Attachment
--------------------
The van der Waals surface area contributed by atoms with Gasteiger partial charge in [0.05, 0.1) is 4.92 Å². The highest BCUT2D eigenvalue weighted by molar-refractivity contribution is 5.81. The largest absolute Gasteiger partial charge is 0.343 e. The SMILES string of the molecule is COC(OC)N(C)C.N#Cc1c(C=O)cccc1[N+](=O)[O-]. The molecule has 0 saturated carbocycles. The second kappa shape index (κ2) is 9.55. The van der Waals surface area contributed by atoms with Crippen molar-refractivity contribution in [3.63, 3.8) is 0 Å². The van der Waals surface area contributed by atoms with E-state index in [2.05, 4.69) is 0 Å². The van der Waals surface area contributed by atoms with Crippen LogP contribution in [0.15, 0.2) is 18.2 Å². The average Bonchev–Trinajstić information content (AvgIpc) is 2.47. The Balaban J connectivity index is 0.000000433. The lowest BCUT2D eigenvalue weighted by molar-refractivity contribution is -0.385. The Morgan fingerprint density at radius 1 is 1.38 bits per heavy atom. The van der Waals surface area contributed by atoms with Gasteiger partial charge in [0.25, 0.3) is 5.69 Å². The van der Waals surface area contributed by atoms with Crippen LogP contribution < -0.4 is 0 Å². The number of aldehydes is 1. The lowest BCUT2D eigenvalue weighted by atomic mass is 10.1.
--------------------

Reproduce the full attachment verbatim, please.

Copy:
The van der Waals surface area contributed by atoms with Gasteiger partial charge in [0.05, 0.1) is 4.92 Å². The highest BCUT2D eigenvalue weighted by molar-refractivity contribution is 5.81. The largest absolute Gasteiger partial charge is 0.343 e. The SMILES string of the molecule is COC(OC)N(C)C.N#Cc1c(C=O)cccc1[N+](=O)[O-]. The molecule has 0 saturated carbocycles. The second kappa shape index (κ2) is 9.55. The van der Waals surface area contributed by atoms with Crippen molar-refractivity contribution in [3.63, 3.8) is 0 Å². The van der Waals surface area contributed by atoms with E-state index in [2.05, 4.69) is 0 Å². The van der Waals surface area contributed by atoms with Crippen LogP contribution in [0.15, 0.2) is 18.2 Å². The average Bonchev–Trinajstić information content (AvgIpc) is 2.47. The Balaban J connectivity index is 0.000000433. The lowest BCUT2D eigenvalue weighted by molar-refractivity contribution is -0.385. The Morgan fingerprint density at radius 1 is 1.38 bits per heavy atom. The van der Waals surface area contributed by atoms with Gasteiger partial charge in [0.25, 0.3) is 5.69 Å². The van der Waals surface area contributed by atoms with Crippen LogP contribution < -0.4 is 0 Å². The number of aldehydes is 1. The lowest BCUT2D eigenvalue weighted by atomic mass is 10.1.